Empathy, is it currently the most important leadership Trait?

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Empathy, how important is it for today’s leaders? Now that businesses are re-opening and many who have been on furlough are beginning to return to working life, is empathy in our leaders currently the most important trait?

Definition of Empathy

We can define “Empathy” as the capacity to understand and or share the feelings of another? We can take this one step further and say, the ability to imagine yourself in someone else’s position, standing in their shoes or seeing the environment through their eyes.

However, we wish to describe empathy, now that more of our teams are returning to work, how we flex our approach to each individual will define the workplace atmosphere and therefore the productivity of our teams.

There will be a mixture of challenges and circumstances that we will have to resolve. With the integration of our team, some who have been working these past 3 months and those who have been on furlough. There are different changes that we must manage. New social distancing and hygienic processes. The possibilities of restructuring the team; which is why it is so important to understand during these situations, conflict and dissatisfaction can grow from lack of good personal communication.

Empathy is the glue

We need a greater connection with our team through these changing and difficult times. If, as a leader, we are capable of understanding our colleague’s situation through their eyes, we have a chance to engage in a meaningful and productive conversation. A conversation where we give our full attention, where we hear their words and relate to their feelings. In a non-judgmental way, we can demonstrate we understand them. When we have this connection, this transparency, we have an opportunity to connect and open up their thinking to change.

We are building trust, respect in the relationship with our colleagues and therefore we can reduce misunderstanding and confusion.

If Empathy is currently the most important leadership trait, can we develop our empathy? I believe we can. It takes courage if it is not natural for you, and you may have to venture out of your comfort zone. Be open and engage in one-to-ones, create a safe environment for you to be interested and curious about your team’s current concerns and worries. Be prepared to make mistakes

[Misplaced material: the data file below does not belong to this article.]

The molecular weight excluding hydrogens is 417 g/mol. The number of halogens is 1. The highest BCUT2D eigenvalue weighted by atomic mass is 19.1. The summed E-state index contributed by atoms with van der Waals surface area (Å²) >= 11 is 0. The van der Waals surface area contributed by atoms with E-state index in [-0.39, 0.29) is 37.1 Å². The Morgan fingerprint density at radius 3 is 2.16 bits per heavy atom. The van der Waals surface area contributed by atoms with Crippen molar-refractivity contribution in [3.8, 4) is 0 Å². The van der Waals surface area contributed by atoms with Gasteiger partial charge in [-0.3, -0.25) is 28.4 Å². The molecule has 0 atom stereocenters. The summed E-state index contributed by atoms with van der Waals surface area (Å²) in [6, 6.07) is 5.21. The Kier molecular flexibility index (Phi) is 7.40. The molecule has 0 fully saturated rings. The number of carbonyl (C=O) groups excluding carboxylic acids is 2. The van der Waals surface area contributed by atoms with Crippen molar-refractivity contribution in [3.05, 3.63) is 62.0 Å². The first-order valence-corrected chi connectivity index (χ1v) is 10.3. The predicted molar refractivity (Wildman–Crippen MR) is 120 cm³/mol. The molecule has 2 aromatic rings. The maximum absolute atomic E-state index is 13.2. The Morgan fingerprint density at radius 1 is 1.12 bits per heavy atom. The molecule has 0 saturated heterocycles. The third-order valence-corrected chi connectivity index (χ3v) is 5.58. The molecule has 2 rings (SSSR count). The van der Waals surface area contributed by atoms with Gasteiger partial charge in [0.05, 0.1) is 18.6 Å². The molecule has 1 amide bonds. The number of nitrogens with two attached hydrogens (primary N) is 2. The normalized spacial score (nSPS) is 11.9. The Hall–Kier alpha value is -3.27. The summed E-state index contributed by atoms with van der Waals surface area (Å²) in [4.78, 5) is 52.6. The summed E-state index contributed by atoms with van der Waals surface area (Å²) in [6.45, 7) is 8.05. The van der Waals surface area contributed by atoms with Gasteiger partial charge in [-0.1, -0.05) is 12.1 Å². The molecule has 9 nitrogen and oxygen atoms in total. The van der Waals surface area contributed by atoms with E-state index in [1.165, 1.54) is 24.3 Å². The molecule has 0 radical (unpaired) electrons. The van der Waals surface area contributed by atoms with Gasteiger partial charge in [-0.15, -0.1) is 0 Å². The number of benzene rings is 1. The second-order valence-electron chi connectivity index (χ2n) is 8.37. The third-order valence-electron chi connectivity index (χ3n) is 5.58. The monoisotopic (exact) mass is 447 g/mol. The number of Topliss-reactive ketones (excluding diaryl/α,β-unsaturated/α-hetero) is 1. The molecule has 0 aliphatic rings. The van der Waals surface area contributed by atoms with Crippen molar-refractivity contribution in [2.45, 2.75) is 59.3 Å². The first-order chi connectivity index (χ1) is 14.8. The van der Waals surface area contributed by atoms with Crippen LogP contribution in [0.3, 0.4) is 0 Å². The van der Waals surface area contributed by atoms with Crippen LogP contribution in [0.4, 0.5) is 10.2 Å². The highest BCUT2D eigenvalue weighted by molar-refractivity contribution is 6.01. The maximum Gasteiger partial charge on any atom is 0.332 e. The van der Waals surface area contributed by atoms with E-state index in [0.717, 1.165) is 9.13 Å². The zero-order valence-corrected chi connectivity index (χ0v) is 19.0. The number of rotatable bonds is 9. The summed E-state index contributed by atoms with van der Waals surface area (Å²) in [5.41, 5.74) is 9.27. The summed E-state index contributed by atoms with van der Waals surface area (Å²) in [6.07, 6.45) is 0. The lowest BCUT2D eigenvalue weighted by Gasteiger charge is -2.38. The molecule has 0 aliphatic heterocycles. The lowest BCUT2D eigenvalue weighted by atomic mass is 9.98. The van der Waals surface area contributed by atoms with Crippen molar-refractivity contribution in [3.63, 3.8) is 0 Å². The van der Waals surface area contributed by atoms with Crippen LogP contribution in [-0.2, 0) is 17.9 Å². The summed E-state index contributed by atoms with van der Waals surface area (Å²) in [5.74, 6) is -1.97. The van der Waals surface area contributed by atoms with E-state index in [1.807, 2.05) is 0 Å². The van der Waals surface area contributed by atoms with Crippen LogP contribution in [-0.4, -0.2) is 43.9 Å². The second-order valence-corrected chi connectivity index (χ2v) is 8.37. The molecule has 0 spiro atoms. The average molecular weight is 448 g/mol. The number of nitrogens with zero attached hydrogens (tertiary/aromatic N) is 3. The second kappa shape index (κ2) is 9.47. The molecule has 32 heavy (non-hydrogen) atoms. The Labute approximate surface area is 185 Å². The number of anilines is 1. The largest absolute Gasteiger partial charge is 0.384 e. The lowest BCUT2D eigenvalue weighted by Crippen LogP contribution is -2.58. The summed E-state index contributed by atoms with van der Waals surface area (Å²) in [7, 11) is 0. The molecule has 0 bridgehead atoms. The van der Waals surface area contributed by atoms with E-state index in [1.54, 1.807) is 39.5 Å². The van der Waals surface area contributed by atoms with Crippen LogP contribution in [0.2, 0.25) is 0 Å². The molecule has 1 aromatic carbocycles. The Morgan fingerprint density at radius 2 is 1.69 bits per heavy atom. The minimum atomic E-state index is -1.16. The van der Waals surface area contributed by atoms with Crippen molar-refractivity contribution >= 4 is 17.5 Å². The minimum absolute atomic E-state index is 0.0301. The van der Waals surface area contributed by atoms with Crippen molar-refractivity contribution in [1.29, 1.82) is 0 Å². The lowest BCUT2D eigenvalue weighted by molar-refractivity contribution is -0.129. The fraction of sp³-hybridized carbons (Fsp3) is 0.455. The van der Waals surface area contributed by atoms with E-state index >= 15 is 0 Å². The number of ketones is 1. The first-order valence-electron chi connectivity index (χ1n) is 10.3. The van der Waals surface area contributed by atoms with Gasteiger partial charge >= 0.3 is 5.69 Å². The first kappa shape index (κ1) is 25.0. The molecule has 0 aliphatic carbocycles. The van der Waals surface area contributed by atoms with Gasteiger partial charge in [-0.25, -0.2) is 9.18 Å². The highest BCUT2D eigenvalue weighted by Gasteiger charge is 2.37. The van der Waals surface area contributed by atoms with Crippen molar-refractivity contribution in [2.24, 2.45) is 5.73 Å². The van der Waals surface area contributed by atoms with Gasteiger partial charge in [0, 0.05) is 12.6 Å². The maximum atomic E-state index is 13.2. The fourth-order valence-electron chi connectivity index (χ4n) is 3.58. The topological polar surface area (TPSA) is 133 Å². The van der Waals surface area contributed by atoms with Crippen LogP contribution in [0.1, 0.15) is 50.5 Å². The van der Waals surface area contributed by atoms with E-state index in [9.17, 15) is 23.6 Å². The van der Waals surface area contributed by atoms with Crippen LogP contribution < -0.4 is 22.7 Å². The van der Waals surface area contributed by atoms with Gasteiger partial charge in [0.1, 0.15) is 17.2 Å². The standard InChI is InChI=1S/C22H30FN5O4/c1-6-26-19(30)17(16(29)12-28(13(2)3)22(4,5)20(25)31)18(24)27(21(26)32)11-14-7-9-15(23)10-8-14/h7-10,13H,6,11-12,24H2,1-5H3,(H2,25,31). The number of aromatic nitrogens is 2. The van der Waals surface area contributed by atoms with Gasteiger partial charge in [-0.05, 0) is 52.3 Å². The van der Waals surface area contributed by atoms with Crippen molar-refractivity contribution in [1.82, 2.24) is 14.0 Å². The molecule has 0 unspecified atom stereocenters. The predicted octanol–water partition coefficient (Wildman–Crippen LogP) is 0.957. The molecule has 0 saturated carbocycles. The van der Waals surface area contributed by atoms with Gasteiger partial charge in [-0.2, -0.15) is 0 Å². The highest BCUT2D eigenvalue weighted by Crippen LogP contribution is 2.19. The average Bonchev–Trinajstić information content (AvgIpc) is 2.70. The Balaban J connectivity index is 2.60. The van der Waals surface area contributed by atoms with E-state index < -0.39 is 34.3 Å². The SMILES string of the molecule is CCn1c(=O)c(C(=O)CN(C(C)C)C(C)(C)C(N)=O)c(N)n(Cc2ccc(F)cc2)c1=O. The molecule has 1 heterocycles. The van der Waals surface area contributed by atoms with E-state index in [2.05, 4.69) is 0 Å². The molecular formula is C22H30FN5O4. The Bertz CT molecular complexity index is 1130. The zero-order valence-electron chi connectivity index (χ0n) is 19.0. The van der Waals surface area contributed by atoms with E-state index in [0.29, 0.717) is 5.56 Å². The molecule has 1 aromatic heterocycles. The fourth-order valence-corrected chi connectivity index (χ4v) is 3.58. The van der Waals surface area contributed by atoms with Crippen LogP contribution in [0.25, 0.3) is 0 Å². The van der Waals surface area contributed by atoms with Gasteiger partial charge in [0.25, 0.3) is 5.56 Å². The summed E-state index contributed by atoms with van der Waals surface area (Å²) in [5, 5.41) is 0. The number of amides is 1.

Here is my quick guide:

Be more self-aware; understand your own reactions to different situations and how you initially respond – don’t interrupt. A one-size-fits-all approach will not work, alter your approach and response to the individual’s personality traits in front of you.

Increase your own Curiosity in others, slow down, and listen. Really listen and as\k questions to fully understand their current situation and thinking.

Ask for Feedback: be interested in finding out what others think about your listening capabilities, and how you can best support them during this time.

Practice: it is the only way we will improve, and don’t worry about making mistakes, we all do, learn from them, adjust your approach and delivery, then go again.

When we work for a leader who has connected with us, who is interested in us, we are likely to put in more discretionary effort and perform at a higher level. We share our thinking in a more open and productive way, we are easier to manage and therefore we enjoy the time spent at work.

As a leader, would you not want to establish this culture in your team, if so, what is getting in the way?

Feel free to contact me if you would like more information on developing your skills to increase team performance.

Paul Canning



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